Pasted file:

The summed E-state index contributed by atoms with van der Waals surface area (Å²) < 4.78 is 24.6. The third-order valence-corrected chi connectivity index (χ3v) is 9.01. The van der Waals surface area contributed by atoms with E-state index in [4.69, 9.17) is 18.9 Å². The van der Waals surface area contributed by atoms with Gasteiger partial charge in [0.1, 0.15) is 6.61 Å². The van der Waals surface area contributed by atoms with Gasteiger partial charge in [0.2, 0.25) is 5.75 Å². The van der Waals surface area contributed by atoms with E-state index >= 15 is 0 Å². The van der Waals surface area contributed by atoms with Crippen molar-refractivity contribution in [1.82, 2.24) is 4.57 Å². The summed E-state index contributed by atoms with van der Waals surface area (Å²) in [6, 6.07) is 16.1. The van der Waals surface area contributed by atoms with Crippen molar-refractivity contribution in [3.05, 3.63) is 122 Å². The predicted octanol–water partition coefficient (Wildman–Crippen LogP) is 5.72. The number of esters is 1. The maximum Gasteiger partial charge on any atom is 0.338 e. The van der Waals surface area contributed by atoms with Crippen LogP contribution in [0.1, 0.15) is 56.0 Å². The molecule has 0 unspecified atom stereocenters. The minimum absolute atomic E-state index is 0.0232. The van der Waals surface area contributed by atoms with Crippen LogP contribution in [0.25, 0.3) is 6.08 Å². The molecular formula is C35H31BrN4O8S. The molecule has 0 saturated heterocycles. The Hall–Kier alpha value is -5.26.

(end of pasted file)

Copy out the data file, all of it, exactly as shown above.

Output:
The summed E-state index contributed by atoms with van der Waals surface area (Å²) < 4.78 is 24.6. The third-order valence-corrected chi connectivity index (χ3v) is 9.01. The van der Waals surface area contributed by atoms with E-state index in [4.69, 9.17) is 18.9 Å². The van der Waals surface area contributed by atoms with Gasteiger partial charge in [0.1, 0.15) is 6.61 Å². The van der Waals surface area contributed by atoms with Gasteiger partial charge in [0.2, 0.25) is 5.75 Å². The van der Waals surface area contributed by atoms with E-state index >= 15 is 0 Å². The van der Waals surface area contributed by atoms with Crippen molar-refractivity contribution in [1.82, 2.24) is 4.57 Å². The summed E-state index contributed by atoms with van der Waals surface area (Å²) in [6, 6.07) is 16.1. The van der Waals surface area contributed by atoms with Crippen molar-refractivity contribution in [3.05, 3.63) is 122 Å². The predicted octanol–water partition coefficient (Wildman–Crippen LogP) is 5.72. The number of esters is 1. The maximum Gasteiger partial charge on any atom is 0.338 e. The van der Waals surface area contributed by atoms with Crippen LogP contribution in [0.1, 0.15) is 56.0 Å². The molecule has 0 unspecified atom stereocenters. The minimum absolute atomic E-state index is 0.0232. The van der Waals surface area contributed by atoms with Crippen LogP contribution in [0.25, 0.3) is 6.08 Å². The molecular formula is C35H31BrN4O8S. The molecule has 0 saturated heterocycles. The Hall–Kier alpha value is -5.26.